• using the Pomodoro technique – maximum focus on the task within the assigned time (e.g., 25 min intensive work and 5 min break),
  • establishing rules (no phones, no other distractions),
  • scheduling and taking notes.

Ultimately, once you are in complete control of all the obstacles to project management discussed so far, there is one more issue – financial management.

IT project management and budget

The budget connects the entire project. That is why the person who ‚tightens budget’ have to communicate with others responsible for implementing the project. Any budget uncertainties, delays in transfers, under-financing, or exceeding the budget slows the project down. Usually, we are clear about the person who decides upon finances but understanding what decisions will be best for the project is often missing.

The problem may exacerbate when the project covers many departments. Who should lead and take responsibility for finances then?

To deal with such situations, you should know how to run multi-decision and multi-budget projects. The Value Stream Map is a helpful tool in this case. Thanks to this tool, project members realise what is most important. They know the terms and value for the customer. Besides, that knowledge makes much easier decisions about which aspect of the project needs more funds.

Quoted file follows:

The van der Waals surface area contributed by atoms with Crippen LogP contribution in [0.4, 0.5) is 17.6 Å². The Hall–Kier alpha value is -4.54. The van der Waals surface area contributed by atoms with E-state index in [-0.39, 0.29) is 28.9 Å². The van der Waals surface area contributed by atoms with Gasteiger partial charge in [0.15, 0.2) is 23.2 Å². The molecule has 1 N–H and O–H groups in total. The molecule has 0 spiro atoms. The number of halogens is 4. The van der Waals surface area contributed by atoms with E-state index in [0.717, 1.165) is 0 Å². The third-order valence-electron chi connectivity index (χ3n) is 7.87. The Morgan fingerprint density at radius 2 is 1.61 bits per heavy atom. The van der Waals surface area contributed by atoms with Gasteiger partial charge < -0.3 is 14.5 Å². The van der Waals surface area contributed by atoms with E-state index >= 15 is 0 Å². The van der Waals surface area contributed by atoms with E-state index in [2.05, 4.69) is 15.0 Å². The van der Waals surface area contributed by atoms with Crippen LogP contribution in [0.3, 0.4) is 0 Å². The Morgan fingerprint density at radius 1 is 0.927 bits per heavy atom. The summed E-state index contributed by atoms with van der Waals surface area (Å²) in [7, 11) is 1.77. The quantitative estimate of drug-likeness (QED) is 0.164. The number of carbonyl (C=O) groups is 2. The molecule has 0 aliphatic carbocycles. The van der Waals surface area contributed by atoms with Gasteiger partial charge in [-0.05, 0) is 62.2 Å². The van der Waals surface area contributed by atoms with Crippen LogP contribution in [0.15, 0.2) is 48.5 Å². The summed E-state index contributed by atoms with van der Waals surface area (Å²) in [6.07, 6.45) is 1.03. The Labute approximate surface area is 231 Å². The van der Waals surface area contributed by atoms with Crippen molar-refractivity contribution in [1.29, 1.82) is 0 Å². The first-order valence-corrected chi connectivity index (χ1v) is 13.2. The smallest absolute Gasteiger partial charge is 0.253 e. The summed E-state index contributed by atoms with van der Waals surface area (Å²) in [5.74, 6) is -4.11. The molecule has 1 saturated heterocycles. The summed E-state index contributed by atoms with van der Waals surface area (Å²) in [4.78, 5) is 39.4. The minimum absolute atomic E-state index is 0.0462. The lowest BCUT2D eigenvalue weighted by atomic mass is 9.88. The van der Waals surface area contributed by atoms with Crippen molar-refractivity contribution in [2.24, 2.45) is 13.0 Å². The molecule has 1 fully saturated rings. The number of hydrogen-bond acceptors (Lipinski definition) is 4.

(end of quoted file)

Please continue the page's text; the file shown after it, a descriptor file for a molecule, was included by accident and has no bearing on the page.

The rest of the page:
You can find an example of a well-made Map2 here.

It is a tool created in the spirit of lean management, used to analyse the current state of the project and the upcoming tasks. The Value Stream Map covers the entire project – from the beginning, i.e., from the concept phase to the delivery of value to the customer. The uniqueness of this tool lies in its complexity, transparency, and concentration on the client.

Summing up

Bringing greater clarity – setting project goals, assigning responsibility, conducting proactive communication, managing time and budget appropriately – is a big challenge and may take several quarters. However, we believe that these activities are worth the effort. The result will be transparent projects that provide unquestionable value to their recipients, i.e., your clients and your company to growth and development.


  • Picture 1.
  • Picture 2. Value Stream Map
  • KPMG/AIPM Project Delivery Performance Survey 2020 – KPMG Australia (